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‘World’s largest cardboard fort’ aims to educate visitors on how to maintain mental health

(Rick Egan | The Salt Lake Tribune) CEOs and their families check out what organizers are calling the world's largest cardboard fort at the Gateway, during the official launch on Thursday, August 6. The rooms of the fort are dedicated to educate visitors on how to build mental wellness. According to the press release nearly 40% of people say their company has not even asked them how theyÕre doing since the pandemic began, making these people nearly 40% more likely to experience a decrease in mental health. Utah ranks 48 out of 51 for its high prevalence of mental illness and low access to care, according to Mental Health America and in 2019, we had the 5th highest suicide rate in the nation. The fort, called Òroom HereÓ will officially open to the public on Friday, August 7 from Noon to 8 p.m. Thursday, Aug. 6, 2020.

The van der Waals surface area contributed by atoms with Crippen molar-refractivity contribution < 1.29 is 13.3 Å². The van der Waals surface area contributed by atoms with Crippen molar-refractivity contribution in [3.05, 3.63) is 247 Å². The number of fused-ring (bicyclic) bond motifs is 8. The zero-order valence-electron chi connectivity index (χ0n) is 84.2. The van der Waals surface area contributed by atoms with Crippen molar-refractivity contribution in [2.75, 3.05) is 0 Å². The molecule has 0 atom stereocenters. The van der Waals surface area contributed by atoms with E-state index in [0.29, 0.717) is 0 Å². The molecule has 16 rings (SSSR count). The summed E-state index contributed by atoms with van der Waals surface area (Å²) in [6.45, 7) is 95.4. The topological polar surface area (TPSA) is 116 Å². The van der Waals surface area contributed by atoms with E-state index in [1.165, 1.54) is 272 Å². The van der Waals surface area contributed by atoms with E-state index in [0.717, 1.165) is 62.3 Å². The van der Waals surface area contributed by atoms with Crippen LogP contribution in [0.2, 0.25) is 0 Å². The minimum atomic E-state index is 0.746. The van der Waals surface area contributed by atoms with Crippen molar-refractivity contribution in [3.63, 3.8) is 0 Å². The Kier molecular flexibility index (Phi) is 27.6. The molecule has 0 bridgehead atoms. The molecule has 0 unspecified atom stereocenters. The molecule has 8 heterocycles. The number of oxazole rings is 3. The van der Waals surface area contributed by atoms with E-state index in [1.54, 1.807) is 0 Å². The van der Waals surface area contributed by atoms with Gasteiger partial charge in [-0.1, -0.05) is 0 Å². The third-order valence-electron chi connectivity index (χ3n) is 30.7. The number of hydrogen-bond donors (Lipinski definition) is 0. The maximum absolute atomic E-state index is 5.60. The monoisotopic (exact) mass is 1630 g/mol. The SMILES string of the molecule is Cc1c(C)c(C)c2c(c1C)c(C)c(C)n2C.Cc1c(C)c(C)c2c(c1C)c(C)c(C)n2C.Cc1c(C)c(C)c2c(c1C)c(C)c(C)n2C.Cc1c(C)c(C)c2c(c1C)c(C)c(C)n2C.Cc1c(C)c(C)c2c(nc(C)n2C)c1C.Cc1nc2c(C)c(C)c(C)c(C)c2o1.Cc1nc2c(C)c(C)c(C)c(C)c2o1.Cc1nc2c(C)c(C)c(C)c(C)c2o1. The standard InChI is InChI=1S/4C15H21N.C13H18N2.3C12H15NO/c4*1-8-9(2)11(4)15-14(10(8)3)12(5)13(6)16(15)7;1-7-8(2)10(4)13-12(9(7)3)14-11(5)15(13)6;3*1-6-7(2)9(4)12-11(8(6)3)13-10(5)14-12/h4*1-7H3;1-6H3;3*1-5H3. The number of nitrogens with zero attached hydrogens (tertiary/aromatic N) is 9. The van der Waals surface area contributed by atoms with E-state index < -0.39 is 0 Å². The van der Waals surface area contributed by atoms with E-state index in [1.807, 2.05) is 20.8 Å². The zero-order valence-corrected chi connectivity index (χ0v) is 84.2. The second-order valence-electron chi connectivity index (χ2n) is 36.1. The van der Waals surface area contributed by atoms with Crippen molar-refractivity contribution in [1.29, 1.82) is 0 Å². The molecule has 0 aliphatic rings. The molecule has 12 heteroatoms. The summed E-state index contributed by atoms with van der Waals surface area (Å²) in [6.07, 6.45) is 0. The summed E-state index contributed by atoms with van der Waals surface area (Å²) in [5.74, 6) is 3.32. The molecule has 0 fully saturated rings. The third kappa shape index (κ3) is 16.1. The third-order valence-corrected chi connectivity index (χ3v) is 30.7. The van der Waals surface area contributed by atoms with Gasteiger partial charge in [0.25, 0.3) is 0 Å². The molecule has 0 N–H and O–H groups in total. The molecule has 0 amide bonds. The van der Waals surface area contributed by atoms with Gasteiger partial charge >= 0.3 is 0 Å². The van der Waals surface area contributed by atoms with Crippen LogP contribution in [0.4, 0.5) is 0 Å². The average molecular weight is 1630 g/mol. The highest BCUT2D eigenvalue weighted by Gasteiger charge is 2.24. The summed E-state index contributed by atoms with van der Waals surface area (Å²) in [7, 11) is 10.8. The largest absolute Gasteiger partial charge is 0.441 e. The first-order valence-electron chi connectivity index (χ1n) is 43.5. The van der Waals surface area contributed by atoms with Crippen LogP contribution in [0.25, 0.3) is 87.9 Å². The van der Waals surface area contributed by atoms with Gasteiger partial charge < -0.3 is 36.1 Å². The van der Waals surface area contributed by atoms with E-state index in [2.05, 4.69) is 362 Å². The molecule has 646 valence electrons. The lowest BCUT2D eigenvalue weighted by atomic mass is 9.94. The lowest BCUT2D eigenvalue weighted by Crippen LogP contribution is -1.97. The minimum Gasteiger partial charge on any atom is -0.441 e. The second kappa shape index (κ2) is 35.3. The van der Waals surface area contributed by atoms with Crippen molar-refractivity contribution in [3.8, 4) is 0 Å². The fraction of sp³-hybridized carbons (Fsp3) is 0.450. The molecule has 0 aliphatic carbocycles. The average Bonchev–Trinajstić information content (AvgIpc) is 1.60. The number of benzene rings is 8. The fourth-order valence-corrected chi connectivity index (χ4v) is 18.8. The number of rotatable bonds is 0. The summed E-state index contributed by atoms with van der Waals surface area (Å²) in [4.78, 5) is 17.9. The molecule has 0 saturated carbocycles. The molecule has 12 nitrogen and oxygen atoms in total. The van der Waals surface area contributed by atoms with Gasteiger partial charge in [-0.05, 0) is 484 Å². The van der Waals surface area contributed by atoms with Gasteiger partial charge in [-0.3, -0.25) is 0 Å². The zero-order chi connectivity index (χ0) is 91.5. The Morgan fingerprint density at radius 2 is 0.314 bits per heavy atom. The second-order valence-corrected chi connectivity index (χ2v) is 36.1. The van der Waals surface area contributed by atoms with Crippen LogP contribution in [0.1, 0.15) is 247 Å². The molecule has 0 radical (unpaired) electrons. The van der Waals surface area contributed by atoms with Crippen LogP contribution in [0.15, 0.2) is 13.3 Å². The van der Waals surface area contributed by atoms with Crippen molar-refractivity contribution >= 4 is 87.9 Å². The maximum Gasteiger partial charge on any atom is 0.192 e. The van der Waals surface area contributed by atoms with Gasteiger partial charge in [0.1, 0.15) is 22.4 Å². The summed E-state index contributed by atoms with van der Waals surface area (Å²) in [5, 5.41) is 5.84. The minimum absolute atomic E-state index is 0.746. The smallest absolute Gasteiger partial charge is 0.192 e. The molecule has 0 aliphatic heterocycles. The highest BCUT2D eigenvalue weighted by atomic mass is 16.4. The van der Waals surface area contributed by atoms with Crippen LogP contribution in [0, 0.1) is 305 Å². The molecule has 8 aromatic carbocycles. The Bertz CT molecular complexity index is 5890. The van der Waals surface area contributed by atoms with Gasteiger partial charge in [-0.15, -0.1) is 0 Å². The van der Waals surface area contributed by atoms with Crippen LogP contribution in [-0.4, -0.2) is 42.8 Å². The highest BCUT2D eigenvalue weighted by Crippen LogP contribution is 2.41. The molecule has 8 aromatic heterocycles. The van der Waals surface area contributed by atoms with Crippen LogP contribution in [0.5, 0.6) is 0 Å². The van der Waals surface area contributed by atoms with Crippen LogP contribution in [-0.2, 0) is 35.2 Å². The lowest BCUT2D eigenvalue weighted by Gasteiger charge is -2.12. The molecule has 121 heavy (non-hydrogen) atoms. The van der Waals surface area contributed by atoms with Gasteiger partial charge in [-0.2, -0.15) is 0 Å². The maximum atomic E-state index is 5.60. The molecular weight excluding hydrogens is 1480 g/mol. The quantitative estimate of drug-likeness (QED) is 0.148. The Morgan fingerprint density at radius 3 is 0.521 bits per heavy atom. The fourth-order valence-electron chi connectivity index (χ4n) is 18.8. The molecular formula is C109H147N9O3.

Feeling anxious or sad as the coronavirus pandemic drags on? You aren’t alone. And to help fight mental illness, the nonprofit organization Room Here, Convoi Events and volunteers have built a huge Salt Lake City cardboard fort designed to teach people how to “build mental wellness,” according to a news release.

Described by organizers as “the world’s largest cardboard fort,” the meandering structure made of 13,000 cardboard boxes will be open to the public on Friday from 10 a.m. to 8 p.m. Guests can wander the “Room Here” exhibit’s various rooms, which are built around the themes of “mindfulness, expression, exercise, community” and techniques on how to de-stress, the release said.

The fort is located at 12 S. Rio Grande St. in The Gateway mall in Salt Lake City, southwest of the Olympic fountain.

Room Here is a nonprofit started by a group of Utah CEOs to focus on mental health at work. According to the release, “nearly 40% of people say their company has not even asked them how they’re doing since the pandemic began, making these people nearly 40% more likely to experience a decrease in mental health.”

Utah ranks 48th out of 51 states and the District of Columbia for its high prevalence of mental illness and low access to care, according to Mental Health America.






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